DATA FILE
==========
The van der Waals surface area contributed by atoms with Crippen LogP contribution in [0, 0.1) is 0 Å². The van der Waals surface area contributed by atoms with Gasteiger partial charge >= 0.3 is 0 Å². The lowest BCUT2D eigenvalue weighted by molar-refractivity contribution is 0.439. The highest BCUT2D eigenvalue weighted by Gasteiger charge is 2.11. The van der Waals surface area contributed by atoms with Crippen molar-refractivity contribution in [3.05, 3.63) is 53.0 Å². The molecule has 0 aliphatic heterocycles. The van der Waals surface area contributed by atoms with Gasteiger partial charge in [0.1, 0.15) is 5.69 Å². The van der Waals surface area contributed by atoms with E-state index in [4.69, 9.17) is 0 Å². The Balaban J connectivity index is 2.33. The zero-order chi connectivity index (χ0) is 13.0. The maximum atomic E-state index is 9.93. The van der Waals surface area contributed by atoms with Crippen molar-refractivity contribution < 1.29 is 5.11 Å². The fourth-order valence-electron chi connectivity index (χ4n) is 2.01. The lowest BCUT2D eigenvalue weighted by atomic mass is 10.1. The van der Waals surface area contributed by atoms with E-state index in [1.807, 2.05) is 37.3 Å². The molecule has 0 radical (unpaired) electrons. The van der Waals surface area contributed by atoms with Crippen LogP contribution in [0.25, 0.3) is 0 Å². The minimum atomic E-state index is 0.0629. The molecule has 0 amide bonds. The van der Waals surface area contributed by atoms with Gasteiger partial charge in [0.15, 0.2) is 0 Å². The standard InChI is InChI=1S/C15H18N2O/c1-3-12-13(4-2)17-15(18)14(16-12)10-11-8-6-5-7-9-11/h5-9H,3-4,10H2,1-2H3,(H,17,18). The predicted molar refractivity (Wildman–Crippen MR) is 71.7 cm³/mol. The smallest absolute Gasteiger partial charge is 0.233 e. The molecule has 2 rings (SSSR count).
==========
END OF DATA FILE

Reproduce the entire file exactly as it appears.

The van der Waals surface area contributed by atoms with Crippen LogP contribution in [0, 0.1) is 0 Å². The van der Waals surface area contributed by atoms with Gasteiger partial charge >= 0.3 is 0 Å². The lowest BCUT2D eigenvalue weighted by molar-refractivity contribution is 0.439. The highest BCUT2D eigenvalue weighted by Gasteiger charge is 2.11. The van der Waals surface area contributed by atoms with Crippen molar-refractivity contribution in [3.05, 3.63) is 53.0 Å². The molecule has 0 aliphatic heterocycles. The van der Waals surface area contributed by atoms with Gasteiger partial charge in [0.1, 0.15) is 5.69 Å². The van der Waals surface area contributed by atoms with E-state index in [4.69, 9.17) is 0 Å². The Balaban J connectivity index is 2.33. The zero-order chi connectivity index (χ0) is 13.0. The maximum atomic E-state index is 9.93. The van der Waals surface area contributed by atoms with Crippen molar-refractivity contribution < 1.29 is 5.11 Å². The fourth-order valence-electron chi connectivity index (χ4n) is 2.01. The lowest BCUT2D eigenvalue weighted by atomic mass is 10.1. The van der Waals surface area contributed by atoms with E-state index in [1.807, 2.05) is 37.3 Å². The molecule has 0 radical (unpaired) electrons. The van der Waals surface area contributed by atoms with Crippen LogP contribution in [0.25, 0.3) is 0 Å². The minimum atomic E-state index is 0.0629. The molecule has 0 amide bonds. The van der Waals surface area contributed by atoms with Gasteiger partial charge in [0.15, 0.2) is 0 Å². The standard InChI is InChI=1S/C15H18N2O/c1-3-12-13(4-2)17-15(18)14(16-12)10-11-8-6-5-7-9-11/h5-9H,3-4,10H2,1-2H3,(H,17,18). The predicted molar refractivity (Wildman–Crippen MR) is 71.7 cm³/mol. The smallest absolute Gasteiger partial charge is 0.233 e. The molecule has 2 rings (SSSR count).